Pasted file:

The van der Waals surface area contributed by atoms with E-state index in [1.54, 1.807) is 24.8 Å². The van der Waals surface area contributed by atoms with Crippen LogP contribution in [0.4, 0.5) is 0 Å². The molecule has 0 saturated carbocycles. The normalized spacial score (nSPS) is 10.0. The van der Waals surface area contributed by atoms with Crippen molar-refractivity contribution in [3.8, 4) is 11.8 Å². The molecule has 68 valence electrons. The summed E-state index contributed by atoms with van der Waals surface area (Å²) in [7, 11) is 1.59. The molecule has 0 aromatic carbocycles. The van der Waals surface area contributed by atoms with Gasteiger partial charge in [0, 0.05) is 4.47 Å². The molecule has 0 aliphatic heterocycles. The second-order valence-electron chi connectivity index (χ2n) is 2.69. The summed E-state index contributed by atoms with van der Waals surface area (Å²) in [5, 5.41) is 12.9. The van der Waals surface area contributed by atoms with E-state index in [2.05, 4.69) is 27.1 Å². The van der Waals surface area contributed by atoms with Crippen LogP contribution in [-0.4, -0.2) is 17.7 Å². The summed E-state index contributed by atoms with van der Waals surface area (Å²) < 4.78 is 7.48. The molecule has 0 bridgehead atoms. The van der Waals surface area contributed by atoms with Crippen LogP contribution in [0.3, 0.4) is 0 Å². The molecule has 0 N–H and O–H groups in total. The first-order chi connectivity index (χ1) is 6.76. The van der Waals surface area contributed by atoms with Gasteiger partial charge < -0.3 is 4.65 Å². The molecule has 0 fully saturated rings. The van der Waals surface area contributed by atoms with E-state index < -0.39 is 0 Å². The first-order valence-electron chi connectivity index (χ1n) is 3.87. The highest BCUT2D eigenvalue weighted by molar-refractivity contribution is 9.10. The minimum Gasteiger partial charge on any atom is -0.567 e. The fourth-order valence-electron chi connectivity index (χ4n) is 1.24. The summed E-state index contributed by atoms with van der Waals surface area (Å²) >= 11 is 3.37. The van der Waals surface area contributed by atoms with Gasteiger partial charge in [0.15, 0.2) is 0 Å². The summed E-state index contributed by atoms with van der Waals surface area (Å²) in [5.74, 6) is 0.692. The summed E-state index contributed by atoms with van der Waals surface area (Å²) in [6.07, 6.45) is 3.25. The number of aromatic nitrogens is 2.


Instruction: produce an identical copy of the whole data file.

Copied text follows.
The van der Waals surface area contributed by atoms with E-state index in [1.54, 1.807) is 24.8 Å². The van der Waals surface area contributed by atoms with Crippen LogP contribution in [0.4, 0.5) is 0 Å². The molecule has 0 saturated carbocycles. The normalized spacial score (nSPS) is 10.0. The van der Waals surface area contributed by atoms with Crippen molar-refractivity contribution in [3.8, 4) is 11.8 Å². The molecule has 68 valence electrons. The summed E-state index contributed by atoms with van der Waals surface area (Å²) in [7, 11) is 1.59. The molecule has 0 aromatic carbocycles. The van der Waals surface area contributed by atoms with Gasteiger partial charge in [0, 0.05) is 4.47 Å². The molecule has 0 aliphatic heterocycles. The second-order valence-electron chi connectivity index (χ2n) is 2.69. The summed E-state index contributed by atoms with van der Waals surface area (Å²) in [5, 5.41) is 12.9. The van der Waals surface area contributed by atoms with E-state index in [2.05, 4.69) is 27.1 Å². The van der Waals surface area contributed by atoms with Crippen LogP contribution in [-0.4, -0.2) is 17.7 Å². The summed E-state index contributed by atoms with van der Waals surface area (Å²) < 4.78 is 7.48. The molecule has 0 bridgehead atoms. The van der Waals surface area contributed by atoms with Crippen LogP contribution in [0.3, 0.4) is 0 Å². The molecule has 0 N–H and O–H groups in total. The first-order chi connectivity index (χ1) is 6.76. The van der Waals surface area contributed by atoms with Gasteiger partial charge < -0.3 is 4.65 Å². The molecule has 0 fully saturated rings. The van der Waals surface area contributed by atoms with E-state index < -0.39 is 0 Å². The first-order valence-electron chi connectivity index (χ1n) is 3.87. The highest BCUT2D eigenvalue weighted by molar-refractivity contribution is 9.10. The minimum Gasteiger partial charge on any atom is -0.567 e. The fourth-order valence-electron chi connectivity index (χ4n) is 1.24. The summed E-state index contributed by atoms with van der Waals surface area (Å²) >= 11 is 3.37. The van der Waals surface area contributed by atoms with Gasteiger partial charge in [0.15, 0.2) is 0 Å². The summed E-state index contributed by atoms with van der Waals surface area (Å²) in [5.74, 6) is 0.692. The summed E-state index contributed by atoms with van der Waals surface area (Å²) in [6.07, 6.45) is 3.25. The number of aromatic nitrogens is 2.